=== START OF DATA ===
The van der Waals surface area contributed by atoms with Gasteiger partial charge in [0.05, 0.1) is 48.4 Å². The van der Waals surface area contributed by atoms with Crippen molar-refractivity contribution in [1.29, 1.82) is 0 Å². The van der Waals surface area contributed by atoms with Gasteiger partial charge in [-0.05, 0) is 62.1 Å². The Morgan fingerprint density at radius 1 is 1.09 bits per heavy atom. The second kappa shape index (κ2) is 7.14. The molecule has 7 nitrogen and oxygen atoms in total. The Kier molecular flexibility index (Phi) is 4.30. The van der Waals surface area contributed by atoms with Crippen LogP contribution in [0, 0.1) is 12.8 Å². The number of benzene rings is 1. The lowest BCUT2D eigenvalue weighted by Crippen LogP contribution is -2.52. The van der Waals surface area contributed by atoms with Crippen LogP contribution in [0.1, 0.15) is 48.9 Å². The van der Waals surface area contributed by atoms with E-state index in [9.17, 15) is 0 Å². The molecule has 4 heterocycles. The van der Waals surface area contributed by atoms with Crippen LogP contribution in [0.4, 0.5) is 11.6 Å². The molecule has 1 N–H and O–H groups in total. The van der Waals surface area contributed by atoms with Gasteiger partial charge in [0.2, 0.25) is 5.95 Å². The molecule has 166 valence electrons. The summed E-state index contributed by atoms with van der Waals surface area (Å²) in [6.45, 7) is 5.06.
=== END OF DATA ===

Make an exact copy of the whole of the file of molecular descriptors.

The van der Waals surface area contributed by atoms with Gasteiger partial charge in [0.05, 0.1) is 48.4 Å². The van der Waals surface area contributed by atoms with Crippen molar-refractivity contribution in [1.29, 1.82) is 0 Å². The van der Waals surface area contributed by atoms with Gasteiger partial charge in [-0.05, 0) is 62.1 Å². The Morgan fingerprint density at radius 1 is 1.09 bits per heavy atom. The second kappa shape index (κ2) is 7.14. The molecule has 7 nitrogen and oxygen atoms in total. The Kier molecular flexibility index (Phi) is 4.30. The van der Waals surface area contributed by atoms with Crippen LogP contribution in [0, 0.1) is 12.8 Å². The number of benzene rings is 1. The lowest BCUT2D eigenvalue weighted by Crippen LogP contribution is -2.52. The van der Waals surface area contributed by atoms with Crippen LogP contribution in [0.1, 0.15) is 48.9 Å². The van der Waals surface area contributed by atoms with E-state index in [9.17, 15) is 0 Å². The molecule has 4 heterocycles. The van der Waals surface area contributed by atoms with Crippen LogP contribution in [0.4, 0.5) is 11.6 Å². The molecule has 1 N–H and O–H groups in total. The van der Waals surface area contributed by atoms with Gasteiger partial charge in [0.2, 0.25) is 5.95 Å². The molecule has 166 valence electrons. The summed E-state index contributed by atoms with van der Waals surface area (Å²) in [6.45, 7) is 5.06.